I recently bought a hot tea from Starbucks, and mostly because I was embarrassed about the two cake pops my body was forcing me to purchase.
You see, it took me twenty steps from Starbucks to remember that throwing away the hot tea wouldn’t get rid of the cake pops.
Or the cravings.
Or the guilt.
Or the ogre I see in the mirror.
I’ve learned that no amount of therapy or counseling will erase the struggle or pain one goes through after years of hating the way they look. Or looked. Counseling did, however, help. And it does. And it’s ongoing. But moments of weakness happen.
I’m not perfect.
I struggled on my ten block walk home, balancing the hot tea and my beloved cake pops. Starbucks’ cake pops are pretty damn good. As are the doughnuts. And the lemon loaf. And most Frappuccino drink options.
I walked ten blocks back to my apartment, while scorching hot tea burned my fingers as I devoured my cake pop within the first minute of leaving Starbucks. Of course, God forbid I wait until I get home to destroy the evidence. Burning fingers: the universe’s way of saying, “Slow down, you beast!”
Cake Pop One: down.
Cake Pop Two: down.
I could barely contain myself with CP2. And in one bite, I said goodbye to my fix.
You see, if I could make it home without the cake pops, I wouldn’t be reminded that they were ever really a thing to begin with. “If a cake pop falls in the forest, did the cake pop really ever exist at all?” Furthermore, if I fell down in a forest, what was I doing in that forest to begin with? Was I looking for cake pops? I digress. Years ago, I came to terms with the reality that what I saw in the mirror did not necessarily match up to what was actually happening with my body. And, at the center of this lack of congruence, existed a world of issues with control, self-confidence, and self love.
And getting help taught me this. Several years ago, I had a very good coworker who sat down with me and had the, “Michael, the way you talk about yourself is concerning,” and, “I think you might be working out too much,” conversation. This coworker introduced me to a counselor who specialized in men’s body image stuff. I was resistant at first, and mostly because I was a 24-year old know-it-all. And while I’m an almost-thirty-year-old know-it-all these days, it’s not hard to view a cake pop stress-fest as a vehicle for emotional time-travel, back to when food and image were much more obsessive. Back to when I mastered “appearing to be confident.”
And today, reflection is learning. And while processing, I am confident that years of counseling has helped me pause and acknowledge a few key life lessons:
1. It’s okay to admit that, “years of counseling,” is even a thing.
2. I am not defined by the hot, fit, and athletic men who run shirtless through the city.
3. There will be good days, and there will be days when you can barely move after a spin class.
4. People who struggle with food or image are not all experts on food and image.
5. I am so much more than what I see in the mirror. I am so much more than what any scale will assert.
Of course, these takeaways continue to resonate with me (and are often accompanied by the points, “You can only hold your phone up so high to get rid of a double chin,” and, “Take many seats, Michael – you are not a candidate for TLC’s, ‘My 600-lb Life'”). And I am far from a 600-lb life. And I am thankful for that. And I am thankful that the haunting voice, one who frequently interrupts a cake pop rendezvous with hate speech and fat-shaming, is now easily ignored.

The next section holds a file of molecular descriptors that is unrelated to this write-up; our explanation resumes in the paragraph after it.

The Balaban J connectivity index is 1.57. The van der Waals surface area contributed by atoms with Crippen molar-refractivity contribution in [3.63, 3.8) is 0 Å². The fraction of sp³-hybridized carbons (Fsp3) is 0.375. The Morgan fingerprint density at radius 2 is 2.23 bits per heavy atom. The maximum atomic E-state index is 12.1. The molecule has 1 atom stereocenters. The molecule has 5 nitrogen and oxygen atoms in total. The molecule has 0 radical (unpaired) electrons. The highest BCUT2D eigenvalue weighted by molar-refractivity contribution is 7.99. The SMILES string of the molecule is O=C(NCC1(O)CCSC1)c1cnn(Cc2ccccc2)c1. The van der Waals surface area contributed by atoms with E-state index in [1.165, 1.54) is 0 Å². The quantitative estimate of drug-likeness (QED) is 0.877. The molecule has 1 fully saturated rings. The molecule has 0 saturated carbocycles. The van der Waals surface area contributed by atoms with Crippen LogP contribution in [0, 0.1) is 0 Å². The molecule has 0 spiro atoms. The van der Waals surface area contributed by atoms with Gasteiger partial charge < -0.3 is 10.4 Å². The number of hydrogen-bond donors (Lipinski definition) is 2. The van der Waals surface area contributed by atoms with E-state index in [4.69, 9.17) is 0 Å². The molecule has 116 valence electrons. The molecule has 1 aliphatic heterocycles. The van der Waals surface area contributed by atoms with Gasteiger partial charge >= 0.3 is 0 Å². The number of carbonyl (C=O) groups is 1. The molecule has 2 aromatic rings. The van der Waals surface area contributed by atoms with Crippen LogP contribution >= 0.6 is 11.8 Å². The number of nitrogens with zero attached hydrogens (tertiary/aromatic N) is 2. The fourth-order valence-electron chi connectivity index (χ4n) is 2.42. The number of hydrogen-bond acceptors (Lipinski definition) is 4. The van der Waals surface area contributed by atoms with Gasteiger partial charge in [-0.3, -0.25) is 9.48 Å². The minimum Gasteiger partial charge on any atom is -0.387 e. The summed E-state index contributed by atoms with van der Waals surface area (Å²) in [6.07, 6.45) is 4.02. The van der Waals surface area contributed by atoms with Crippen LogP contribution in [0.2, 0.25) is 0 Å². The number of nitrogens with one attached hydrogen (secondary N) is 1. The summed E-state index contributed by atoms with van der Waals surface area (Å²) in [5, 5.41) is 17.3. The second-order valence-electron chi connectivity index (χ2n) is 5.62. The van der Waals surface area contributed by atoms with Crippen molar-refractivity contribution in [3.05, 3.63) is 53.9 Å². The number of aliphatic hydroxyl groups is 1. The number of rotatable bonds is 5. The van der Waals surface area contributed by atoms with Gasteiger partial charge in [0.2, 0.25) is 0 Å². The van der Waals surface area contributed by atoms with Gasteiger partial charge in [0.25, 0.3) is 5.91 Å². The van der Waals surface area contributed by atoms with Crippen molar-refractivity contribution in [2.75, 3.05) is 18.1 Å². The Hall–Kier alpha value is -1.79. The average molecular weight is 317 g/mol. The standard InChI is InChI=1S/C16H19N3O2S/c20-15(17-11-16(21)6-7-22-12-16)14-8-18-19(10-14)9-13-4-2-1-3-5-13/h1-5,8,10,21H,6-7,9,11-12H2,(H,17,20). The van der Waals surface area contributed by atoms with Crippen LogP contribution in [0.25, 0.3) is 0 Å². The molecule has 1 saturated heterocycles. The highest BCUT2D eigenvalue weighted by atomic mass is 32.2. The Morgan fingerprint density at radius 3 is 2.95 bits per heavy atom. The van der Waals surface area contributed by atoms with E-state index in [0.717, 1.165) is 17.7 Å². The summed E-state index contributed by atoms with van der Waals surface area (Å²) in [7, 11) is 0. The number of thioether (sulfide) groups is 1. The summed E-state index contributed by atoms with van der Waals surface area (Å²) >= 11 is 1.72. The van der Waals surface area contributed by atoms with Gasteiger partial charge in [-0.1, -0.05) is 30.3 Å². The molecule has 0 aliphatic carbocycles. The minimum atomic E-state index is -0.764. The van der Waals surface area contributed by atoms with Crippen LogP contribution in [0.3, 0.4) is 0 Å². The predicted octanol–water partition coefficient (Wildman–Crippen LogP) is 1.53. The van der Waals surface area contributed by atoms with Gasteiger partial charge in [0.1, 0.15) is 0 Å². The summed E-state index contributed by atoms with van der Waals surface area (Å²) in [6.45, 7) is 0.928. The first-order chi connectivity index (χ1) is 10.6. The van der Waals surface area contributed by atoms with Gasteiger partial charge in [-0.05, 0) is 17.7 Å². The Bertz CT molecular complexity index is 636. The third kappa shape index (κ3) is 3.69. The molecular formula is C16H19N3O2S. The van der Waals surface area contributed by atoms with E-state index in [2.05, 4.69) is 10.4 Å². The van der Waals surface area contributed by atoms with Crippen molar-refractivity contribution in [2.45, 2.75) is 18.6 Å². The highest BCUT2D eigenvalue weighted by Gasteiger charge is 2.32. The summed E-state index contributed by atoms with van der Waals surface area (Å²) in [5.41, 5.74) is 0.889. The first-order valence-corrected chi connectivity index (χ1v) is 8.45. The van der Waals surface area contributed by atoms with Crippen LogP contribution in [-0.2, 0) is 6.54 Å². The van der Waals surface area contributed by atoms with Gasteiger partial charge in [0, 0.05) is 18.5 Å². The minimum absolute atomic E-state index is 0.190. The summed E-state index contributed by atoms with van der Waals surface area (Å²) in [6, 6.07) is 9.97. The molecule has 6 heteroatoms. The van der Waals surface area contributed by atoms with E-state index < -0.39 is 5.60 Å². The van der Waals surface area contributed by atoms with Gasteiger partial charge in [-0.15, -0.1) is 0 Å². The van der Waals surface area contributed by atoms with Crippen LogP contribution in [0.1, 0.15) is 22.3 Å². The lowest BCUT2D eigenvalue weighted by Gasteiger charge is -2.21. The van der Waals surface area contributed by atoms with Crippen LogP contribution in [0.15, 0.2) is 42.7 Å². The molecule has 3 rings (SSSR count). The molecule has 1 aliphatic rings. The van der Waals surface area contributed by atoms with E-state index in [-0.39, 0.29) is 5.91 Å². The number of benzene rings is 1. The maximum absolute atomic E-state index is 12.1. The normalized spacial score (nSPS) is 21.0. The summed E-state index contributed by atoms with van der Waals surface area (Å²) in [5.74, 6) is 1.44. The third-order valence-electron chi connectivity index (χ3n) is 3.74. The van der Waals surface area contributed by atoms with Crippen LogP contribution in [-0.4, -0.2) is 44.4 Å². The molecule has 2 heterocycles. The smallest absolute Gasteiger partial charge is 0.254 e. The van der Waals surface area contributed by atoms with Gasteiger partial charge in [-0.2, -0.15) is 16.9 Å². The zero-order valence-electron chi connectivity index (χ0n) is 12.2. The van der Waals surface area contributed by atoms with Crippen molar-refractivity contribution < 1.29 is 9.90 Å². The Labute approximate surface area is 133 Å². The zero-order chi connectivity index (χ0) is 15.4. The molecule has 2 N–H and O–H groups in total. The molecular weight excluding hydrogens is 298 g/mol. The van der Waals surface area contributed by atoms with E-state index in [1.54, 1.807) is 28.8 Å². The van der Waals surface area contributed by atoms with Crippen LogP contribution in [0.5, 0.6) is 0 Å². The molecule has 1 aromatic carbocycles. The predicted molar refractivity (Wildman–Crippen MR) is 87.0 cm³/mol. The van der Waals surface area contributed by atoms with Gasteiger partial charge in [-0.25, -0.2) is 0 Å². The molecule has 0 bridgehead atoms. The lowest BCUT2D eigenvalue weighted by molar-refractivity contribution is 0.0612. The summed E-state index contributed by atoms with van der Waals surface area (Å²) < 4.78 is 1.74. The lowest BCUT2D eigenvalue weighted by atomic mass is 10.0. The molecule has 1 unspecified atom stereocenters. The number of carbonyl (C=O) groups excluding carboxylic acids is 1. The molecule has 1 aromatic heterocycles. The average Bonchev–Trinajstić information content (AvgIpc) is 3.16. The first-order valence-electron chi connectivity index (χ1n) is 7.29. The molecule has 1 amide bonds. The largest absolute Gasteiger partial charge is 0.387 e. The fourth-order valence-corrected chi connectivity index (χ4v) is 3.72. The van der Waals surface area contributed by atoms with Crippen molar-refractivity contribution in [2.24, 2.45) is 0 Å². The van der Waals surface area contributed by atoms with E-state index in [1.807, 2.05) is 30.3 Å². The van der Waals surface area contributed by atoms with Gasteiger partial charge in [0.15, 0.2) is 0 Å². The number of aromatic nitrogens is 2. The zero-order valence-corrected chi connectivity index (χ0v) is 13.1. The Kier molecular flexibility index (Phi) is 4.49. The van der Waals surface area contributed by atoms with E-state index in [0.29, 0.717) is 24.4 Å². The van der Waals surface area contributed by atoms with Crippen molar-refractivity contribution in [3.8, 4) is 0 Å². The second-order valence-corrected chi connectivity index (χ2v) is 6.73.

It’s a work in progress. I am a work in progress. And, in honoring the work, it is all certainly still progress. And I have such a peace about this (remember, “A work in progress is still progress,” and all of that). And I have such a peace about cake pops. You see, in striving to be more honest, healthy, and happy, I have learned that it actually starts with cake pops. Happiness, that is. Cake pops. Sure, I can scarf down two beautifully painted pops with ease. And yes, I can destroy a large pizza in one setting. But, I can also get to the point where, more times than not, I feel fine after these moments of consumption. And I can look in the mirror, and not feel defined by an extra-slice, or second-serving, or double-patty. I can look in the mirror and not be defined by the cake pops or my, perceived, moment of weakness.
Because, we can all be weak, right?
At the core of any insecurity, I am certainly not alone. None of us are alone. For years, I felt like I was a freak, as both a male and someone who struggled with the way I looked. And the more I talked about it, and the more I opened up to other people, I realized there was a community of love and support right in front of my eyes. And this community of support still remains.
I implore you, when ready and comfortable, feel courageous enough to talk about your struggle. Be brave in a space of love and care. Be open to disclosure. Address your body and image battles outside of the walls of therapy, and outside of the confines of your diary or journal. You are so much more than what you see in the mirror.
And you deserve to use your voice.
Yes, ogre. Yes, you.
In a world where, “Nothing taste as good as skinny feels,” make the conscious decision every single morning to choose to feel good. And to feel free from the chains you place on yourself every time you look in the mirror.
And, of course, to have a love affair with cake pops.
The pain never stops, and the struggle is real. But you are beautiful. And you are right where you are supposed to be. Now go, feel the love, you beautiful, wonderful ogre.
**Photos stolen from somewhere in the interwebs, and after getting sucked into a page after page, “cake pops Shrek ogre,” google search. Oh, and… doughnuts: